Sunday, January 22 marks the end of the Year of the Tiger, and the beginning of the Year of the Rabbit, as China celebrates its most important holiday of the year, the Lunar New Year. By most measures, the Tiger Year (February 1, 2022 – January 21, 2023) has been one of the most difficult in China’s recent past. Characterized by China’s strict adherence to a Zero-COVID policy (and subsequent relaxation), a fraught US-China relationship, the Russia-Ukraine war, South China Sea skirmishes, and declining economic conditions, this was not a year for the faint hearted. 

On December 15, 2022, Page invited Scott Kennedy, Senior Advisor and Trustee Chair in Chinese Business and Economics at the Center for Strategic & International Studies, to speak to members throughout Asia about his recent China visit and views on 2023. Central to Scott’s comments were the challenges China faced from its COVID policy, ranging from economic, social and political stresses. Days later, amid dissent across China, the leadership did a reverse course, rolling back its policies and relaxing mass testing and quarantines. 

What China is currently faced with is caring for the millions of people being infected and the corresponding potential of massive casualties. Chinese New Year is famous for mass movements of people throughout the country, and for the third year running the government has been sending out travel safety precautions as people leave for their hometowns. This is also happening globally where Chinese travelers are being required to test before travelling to many countries, and in some cases to test upon arrival. 

Many experts believe it will be months before Chinese citizens become vaccinated or build immunity. The beginning of the Year of the Rabbit will focus on maintaining social stability while responding to surges in COVID cases in China. It should not last the whole year, however, and like other countries that have wrestled with opening-up, by mid-year we should begin to see some normalcy. 

Beyond tackling COVID, the Communist Party of China (CPC) outlined priorities for the next five years at its closely watched Party Congress held in October 2022, with many priorities focused on building a system that revolves around domestic needs such as common prosperity for all citizens.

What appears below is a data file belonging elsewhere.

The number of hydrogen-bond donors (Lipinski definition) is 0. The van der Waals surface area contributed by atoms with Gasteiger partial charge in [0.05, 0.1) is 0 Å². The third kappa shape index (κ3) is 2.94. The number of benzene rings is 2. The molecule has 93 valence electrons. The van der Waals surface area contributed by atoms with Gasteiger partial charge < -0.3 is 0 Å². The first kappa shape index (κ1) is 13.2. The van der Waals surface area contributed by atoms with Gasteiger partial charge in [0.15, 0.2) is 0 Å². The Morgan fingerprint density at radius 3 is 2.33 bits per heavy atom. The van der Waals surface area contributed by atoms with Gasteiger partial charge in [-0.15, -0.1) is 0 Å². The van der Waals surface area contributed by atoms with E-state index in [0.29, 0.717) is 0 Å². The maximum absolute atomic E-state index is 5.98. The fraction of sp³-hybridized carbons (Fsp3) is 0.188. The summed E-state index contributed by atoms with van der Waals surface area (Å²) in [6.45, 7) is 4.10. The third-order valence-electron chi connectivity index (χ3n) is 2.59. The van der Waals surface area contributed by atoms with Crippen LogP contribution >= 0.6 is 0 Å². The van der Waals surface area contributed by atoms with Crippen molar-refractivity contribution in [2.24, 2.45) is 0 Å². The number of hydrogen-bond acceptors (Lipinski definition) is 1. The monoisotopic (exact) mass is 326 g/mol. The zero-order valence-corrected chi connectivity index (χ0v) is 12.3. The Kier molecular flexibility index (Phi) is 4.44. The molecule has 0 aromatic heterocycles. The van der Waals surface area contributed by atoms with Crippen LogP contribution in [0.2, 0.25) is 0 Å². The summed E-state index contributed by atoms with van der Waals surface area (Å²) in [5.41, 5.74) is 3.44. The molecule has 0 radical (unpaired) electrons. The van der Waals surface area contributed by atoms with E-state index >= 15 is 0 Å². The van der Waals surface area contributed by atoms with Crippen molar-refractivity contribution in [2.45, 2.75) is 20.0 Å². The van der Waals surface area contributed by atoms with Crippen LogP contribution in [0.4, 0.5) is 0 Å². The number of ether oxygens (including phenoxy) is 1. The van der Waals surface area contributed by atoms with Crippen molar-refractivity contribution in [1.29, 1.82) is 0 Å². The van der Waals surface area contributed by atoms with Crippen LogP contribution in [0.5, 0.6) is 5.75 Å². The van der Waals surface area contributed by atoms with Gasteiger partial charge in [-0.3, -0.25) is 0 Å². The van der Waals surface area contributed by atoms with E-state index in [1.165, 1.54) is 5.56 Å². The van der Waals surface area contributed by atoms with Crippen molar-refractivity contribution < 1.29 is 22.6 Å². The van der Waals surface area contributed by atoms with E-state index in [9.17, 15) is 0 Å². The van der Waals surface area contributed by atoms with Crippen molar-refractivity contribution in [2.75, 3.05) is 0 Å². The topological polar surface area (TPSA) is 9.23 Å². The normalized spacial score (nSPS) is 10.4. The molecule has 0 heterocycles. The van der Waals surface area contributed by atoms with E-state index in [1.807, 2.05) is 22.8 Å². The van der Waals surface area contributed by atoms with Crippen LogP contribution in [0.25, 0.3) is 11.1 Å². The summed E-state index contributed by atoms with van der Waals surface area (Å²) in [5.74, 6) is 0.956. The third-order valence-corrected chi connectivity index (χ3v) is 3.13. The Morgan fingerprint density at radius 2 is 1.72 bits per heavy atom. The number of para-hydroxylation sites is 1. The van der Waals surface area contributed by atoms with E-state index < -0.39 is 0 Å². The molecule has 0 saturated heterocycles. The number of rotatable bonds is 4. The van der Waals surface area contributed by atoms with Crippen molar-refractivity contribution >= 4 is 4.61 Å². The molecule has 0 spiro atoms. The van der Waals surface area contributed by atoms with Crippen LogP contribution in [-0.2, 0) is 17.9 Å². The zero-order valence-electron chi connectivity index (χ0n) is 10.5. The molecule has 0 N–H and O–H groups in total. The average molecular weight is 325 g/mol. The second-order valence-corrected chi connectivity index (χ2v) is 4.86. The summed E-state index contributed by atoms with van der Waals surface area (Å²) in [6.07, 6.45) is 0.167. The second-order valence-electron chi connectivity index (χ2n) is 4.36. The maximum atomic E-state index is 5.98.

Common prosperity was first proposed by the then-President Mao Zedong in 1955 when New China was founded, and the current President Xi Jinping has emphasized this in many speeches outlining the country’s direction. In the past year since the idea of common prosperity was re-emphasized, there have been various debates around the competing priorities of “accumulation of wealth” vs. “division of wealth,” and “efficiency first” vs. “fairness first.” 

The business community has also seen a number of major policy moves, with a focus on anti-monopoly measures for many of the leading Chinese technology companies, and distribution of capital leading these. 

Towards the end of 2022, there was much debate in China around the topic of the “people’s economy,” with one expert describing this as an economy that is “autonomous” and free from being monopolized by foreign capital; focused on “local benefit” with revenue earned going back to the local market; and “comprehensive,” meaning the purpose of an enterprise is not to make profits, but to achieve autonomy and localization.

This concept was challenged by many free-market economists as protectionist and an attempt to reverse the course of China's economic growth, constituting a U-turn from ‘Reform and Opening.’ Such debates have continued as we entered 2023, and it is expected we will see more of this discussion in the Year of the Rabbit. 

Beyond wrestling COVID, the major focus in the Year of the Rabbit will be efforts by the government to reignite the Chinese economy. In 2022, economic growth slowed to a low of 2.7%, with differing forecasts have the economy rebounding to somewhere around 4-5% in 2023. With the interdependence of the Chinese and U.S. economies, and the need for the U.S. to spur growth as well, we could see some easing of trade tensions in this most important relationship. For those responsible for global communication, this could be wishful thinking, however. 

Remaining on the radar for 2023 are continuing pressures coming from the Russia-Ukraine war and issues related to Taiwan. Many China experts continue to observe the emergence of China as a global superpower, how it relates to other countries and the role it plays on the global stage as something to watch in the coming year. 

What COVID did do over the past three years was emphasize the importance of global collaboration around industries like healthcare, and there are signs of greater cooperation on the horizon in health-related industries. 

The silver lining for the Year of the Rabbit is the impending travel boom expected to come out of China. Prior to the pandemic, the Chinese were travelling in record numbers overseas and this is expected to eventually return with the lifting of China’s travel regulations. 

According to Scott Kennedy, our December 15 guest speaker, “there is nothing that replaces face-to-face interaction in building stronger relationships.”